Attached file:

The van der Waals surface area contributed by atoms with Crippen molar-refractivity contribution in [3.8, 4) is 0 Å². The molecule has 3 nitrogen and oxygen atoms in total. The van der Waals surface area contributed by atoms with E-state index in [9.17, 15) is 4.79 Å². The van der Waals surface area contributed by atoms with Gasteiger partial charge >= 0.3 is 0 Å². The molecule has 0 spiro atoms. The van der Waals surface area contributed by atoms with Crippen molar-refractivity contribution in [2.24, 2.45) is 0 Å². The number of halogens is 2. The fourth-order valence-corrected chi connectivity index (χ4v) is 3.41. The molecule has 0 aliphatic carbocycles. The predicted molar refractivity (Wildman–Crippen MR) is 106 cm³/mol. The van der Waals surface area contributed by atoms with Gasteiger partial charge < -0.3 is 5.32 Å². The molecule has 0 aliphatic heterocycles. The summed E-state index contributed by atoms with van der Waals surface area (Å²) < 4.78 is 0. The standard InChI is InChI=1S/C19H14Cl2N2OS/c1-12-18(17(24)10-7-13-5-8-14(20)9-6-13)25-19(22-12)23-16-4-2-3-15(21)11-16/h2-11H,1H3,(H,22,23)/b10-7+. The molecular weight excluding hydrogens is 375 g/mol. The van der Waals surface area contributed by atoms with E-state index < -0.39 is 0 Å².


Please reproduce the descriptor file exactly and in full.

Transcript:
The van der Waals surface area contributed by atoms with Crippen molar-refractivity contribution in [3.8, 4) is 0 Å². The molecule has 3 nitrogen and oxygen atoms in total. The van der Waals surface area contributed by atoms with E-state index in [9.17, 15) is 4.79 Å². The van der Waals surface area contributed by atoms with Gasteiger partial charge >= 0.3 is 0 Å². The molecule has 0 spiro atoms. The van der Waals surface area contributed by atoms with Crippen molar-refractivity contribution in [2.24, 2.45) is 0 Å². The number of halogens is 2. The fourth-order valence-corrected chi connectivity index (χ4v) is 3.41. The molecule has 0 aliphatic carbocycles. The predicted molar refractivity (Wildman–Crippen MR) is 106 cm³/mol. The van der Waals surface area contributed by atoms with Gasteiger partial charge < -0.3 is 5.32 Å². The molecule has 0 aliphatic heterocycles. The summed E-state index contributed by atoms with van der Waals surface area (Å²) < 4.78 is 0. The standard InChI is InChI=1S/C19H14Cl2N2OS/c1-12-18(17(24)10-7-13-5-8-14(20)9-6-13)25-19(22-12)23-16-4-2-3-15(21)11-16/h2-11H,1H3,(H,22,23)/b10-7+. The molecular weight excluding hydrogens is 375 g/mol. The van der Waals surface area contributed by atoms with E-state index < -0.39 is 0 Å².